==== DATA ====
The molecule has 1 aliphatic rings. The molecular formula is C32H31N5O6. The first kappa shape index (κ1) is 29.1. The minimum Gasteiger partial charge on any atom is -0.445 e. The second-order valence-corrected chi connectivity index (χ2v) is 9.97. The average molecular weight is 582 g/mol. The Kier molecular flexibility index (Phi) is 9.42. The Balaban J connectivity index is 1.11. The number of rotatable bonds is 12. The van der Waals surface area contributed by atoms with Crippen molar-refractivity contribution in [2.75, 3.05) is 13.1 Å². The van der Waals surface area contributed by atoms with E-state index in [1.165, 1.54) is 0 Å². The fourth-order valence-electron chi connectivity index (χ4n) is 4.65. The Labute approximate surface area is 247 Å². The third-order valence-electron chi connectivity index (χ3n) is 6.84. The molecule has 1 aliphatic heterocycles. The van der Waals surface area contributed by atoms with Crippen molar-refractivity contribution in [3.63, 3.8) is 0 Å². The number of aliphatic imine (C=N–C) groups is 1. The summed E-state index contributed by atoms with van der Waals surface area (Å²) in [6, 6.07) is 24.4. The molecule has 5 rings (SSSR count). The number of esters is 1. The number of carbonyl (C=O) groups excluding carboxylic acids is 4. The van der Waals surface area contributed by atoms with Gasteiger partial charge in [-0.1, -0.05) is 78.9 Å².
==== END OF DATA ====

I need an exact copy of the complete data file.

The molecule has 1 aliphatic rings. The molecular formula is C32H31N5O6. The first kappa shape index (κ1) is 29.1. The minimum Gasteiger partial charge on any atom is -0.445 e. The second-order valence-corrected chi connectivity index (χ2v) is 9.97. The average molecular weight is 582 g/mol. The Kier molecular flexibility index (Phi) is 9.42. The Balaban J connectivity index is 1.11. The number of rotatable bonds is 12. The van der Waals surface area contributed by atoms with Crippen molar-refractivity contribution in [2.75, 3.05) is 13.1 Å². The van der Waals surface area contributed by atoms with E-state index in [1.165, 1.54) is 0 Å². The fourth-order valence-electron chi connectivity index (χ4n) is 4.65. The Labute approximate surface area is 247 Å². The third-order valence-electron chi connectivity index (χ3n) is 6.84. The molecule has 1 aliphatic heterocycles. The van der Waals surface area contributed by atoms with Crippen molar-refractivity contribution in [3.63, 3.8) is 0 Å². The number of aliphatic imine (C=N–C) groups is 1. The summed E-state index contributed by atoms with van der Waals surface area (Å²) in [6, 6.07) is 24.4. The molecule has 5 rings (SSSR count). The number of esters is 1. The number of carbonyl (C=O) groups excluding carboxylic acids is 4. The van der Waals surface area contributed by atoms with Gasteiger partial charge in [-0.1, -0.05) is 78.9 Å².